A Christmas Eve reflection on Luke 2:1-20
We come to this night ready to exhale. Aren’t we, in these more quiet moments of the Christmas season, ready to set aside all the stress and worry that mounts upon us so easily.
In these late moments and hours of Christmas Eve, when all the busy-ness of the last month begins to fall away, we encounter the great promise that it holds and we are confronted by the amazing reality that God has chosen—continues to choose—to enter our lives, to enter this world. To be born just as we were born.
Mary and Joseph were traveling. On their way to their old hometown of Bethlehem. They were to be counted and taxed and registered. This was the year of the census, and everyone made their way back home to be enrolled. It was not an option but a requirement.
Mary was about to pop. Bethlehem was packed with people because of the census. All the inns were booked. There was no place for Joseph and Mary to stay. Imagine neon lights flashing “no vacancy”.
This was no time for her water to break. This was not the place for this to happen. Mary deserves to give birth in the comfort of her own home, to hear her baby’s first cries echo off the walls of her own bedroom. Bethlehem was all hustle and bustle.
This was not the time for this baby to come. But God doesn’t choose a calm time to come among us. Jesus doesn’t come to us when we’re ready for him—when we think our hearts are in perfect shape for his arrival, when we think we have it all together. Jesus shows up right in the middle of our everyday obligations, our work-a-day mess—Mary’s and Joseph’s and ours.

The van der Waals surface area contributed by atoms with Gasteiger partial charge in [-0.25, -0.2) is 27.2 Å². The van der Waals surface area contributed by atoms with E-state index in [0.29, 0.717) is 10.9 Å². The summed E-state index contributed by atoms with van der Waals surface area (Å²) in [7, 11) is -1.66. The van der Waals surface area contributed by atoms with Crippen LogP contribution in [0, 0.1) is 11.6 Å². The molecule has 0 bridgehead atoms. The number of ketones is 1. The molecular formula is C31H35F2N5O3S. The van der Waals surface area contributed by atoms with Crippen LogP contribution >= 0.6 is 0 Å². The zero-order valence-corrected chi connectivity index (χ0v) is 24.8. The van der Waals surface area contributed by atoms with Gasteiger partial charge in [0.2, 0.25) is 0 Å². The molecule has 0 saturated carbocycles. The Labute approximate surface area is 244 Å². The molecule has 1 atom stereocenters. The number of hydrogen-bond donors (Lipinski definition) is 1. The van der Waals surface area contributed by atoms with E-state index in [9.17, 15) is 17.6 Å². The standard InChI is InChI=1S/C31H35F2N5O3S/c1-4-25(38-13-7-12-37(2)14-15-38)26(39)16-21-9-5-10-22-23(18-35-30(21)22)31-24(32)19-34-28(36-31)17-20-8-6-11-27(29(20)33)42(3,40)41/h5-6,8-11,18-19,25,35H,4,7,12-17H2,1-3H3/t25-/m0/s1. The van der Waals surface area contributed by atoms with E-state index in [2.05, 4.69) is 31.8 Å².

It is in the chaos of our lives that Jesus comes. And it doesn’t matter if we have a perfect room all ready for him to be born into. Jesus comes anyway. It doesn’t matter if we think our lives are holy enough for him. Jesus comes anyway. It doesn’t matter if we think the amenities are suitable enough. Jesus comes anyway.
All that matters is that there is room, room at all, room in us for Christ to be born.
Tonight, God asks us to be the room that Christ is born into.
Being a shepherd was for the lowliest of people. Shepherds were peasants, forced to live on the outskirts of their town, far way from everyone else.
Shepherds earned nothing but the respect of their sheep, and they smelled just as bad as their sheep. They were the some of the poorest people in those days. These shepherds grazed the land outside of Bethlehem. The fields were their bed and their sheep their pillows.
These lowly people are the first to pay any notice to Christ’s birth. Among the hundreds, perhaps even thousands, of those in town for the census, it is a couple shepherds out in the middle of nowhere who had ears to hear and eyes to see that God had entered into the world.
It was the shepherds to whom the angels announced Jesus’ birth. Did the angels try to tell anyone else? Did their message fall on deaf ears? Were these shepherds more receptive than anyone else to the astounding and unlikely news that the angels came to share? Could it be that these shepherds were the only ones around who had room to receive God’s message and believe?
Lowly shepherds keeping watch over their flocks in the middle of that holy night. The only ones who had room to welcome a savior.
Tonight we ask, do we have that room inside of us?
We are the place that Christ is born into. It is our lives that God now uses to give birth to Christ in the world. It is the room inside our words that tell of God’s love. It is inside the room of our actions that Christ becomes known to others. It is inside the room of our hearts that Christ lives.
This Christmas Eve, let us pray that we would be the room God uses.
O Holy Jesus, be born in us, we pray!